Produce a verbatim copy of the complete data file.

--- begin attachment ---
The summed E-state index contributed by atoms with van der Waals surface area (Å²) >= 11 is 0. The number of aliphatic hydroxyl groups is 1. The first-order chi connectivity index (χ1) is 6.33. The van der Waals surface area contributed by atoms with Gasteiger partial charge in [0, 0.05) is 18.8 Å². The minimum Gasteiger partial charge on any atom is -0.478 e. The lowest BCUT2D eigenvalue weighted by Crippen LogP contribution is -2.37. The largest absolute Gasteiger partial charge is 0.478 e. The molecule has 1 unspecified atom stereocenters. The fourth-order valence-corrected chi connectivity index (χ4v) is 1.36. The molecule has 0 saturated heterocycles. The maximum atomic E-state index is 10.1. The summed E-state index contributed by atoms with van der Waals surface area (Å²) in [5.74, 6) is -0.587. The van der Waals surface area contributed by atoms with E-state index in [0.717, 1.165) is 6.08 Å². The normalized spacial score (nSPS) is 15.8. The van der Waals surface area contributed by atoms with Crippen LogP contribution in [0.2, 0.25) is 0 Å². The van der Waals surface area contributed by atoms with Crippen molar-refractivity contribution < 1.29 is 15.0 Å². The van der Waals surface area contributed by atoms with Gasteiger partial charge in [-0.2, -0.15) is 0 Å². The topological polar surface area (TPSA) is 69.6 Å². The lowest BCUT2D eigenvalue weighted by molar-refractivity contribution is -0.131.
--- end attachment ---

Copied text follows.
The summed E-state index contributed by atoms with van der Waals surface area (Å²) >= 11 is 0. The number of aliphatic hydroxyl groups is 1. The first-order chi connectivity index (χ1) is 6.33. The van der Waals surface area contributed by atoms with Gasteiger partial charge in [0, 0.05) is 18.8 Å². The minimum Gasteiger partial charge on any atom is -0.478 e. The lowest BCUT2D eigenvalue weighted by Crippen LogP contribution is -2.37. The largest absolute Gasteiger partial charge is 0.478 e. The molecule has 1 unspecified atom stereocenters. The fourth-order valence-corrected chi connectivity index (χ4v) is 1.36. The molecule has 0 saturated heterocycles. The maximum atomic E-state index is 10.1. The summed E-state index contributed by atoms with van der Waals surface area (Å²) in [5.74, 6) is -0.587. The van der Waals surface area contributed by atoms with E-state index in [0.717, 1.165) is 6.08 Å². The normalized spacial score (nSPS) is 15.8. The van der Waals surface area contributed by atoms with Crippen LogP contribution in [0.2, 0.25) is 0 Å². The van der Waals surface area contributed by atoms with Crippen molar-refractivity contribution < 1.29 is 15.0 Å². The van der Waals surface area contributed by atoms with Gasteiger partial charge in [-0.2, -0.15) is 0 Å². The topological polar surface area (TPSA) is 69.6 Å². The lowest BCUT2D eigenvalue weighted by molar-refractivity contribution is -0.131.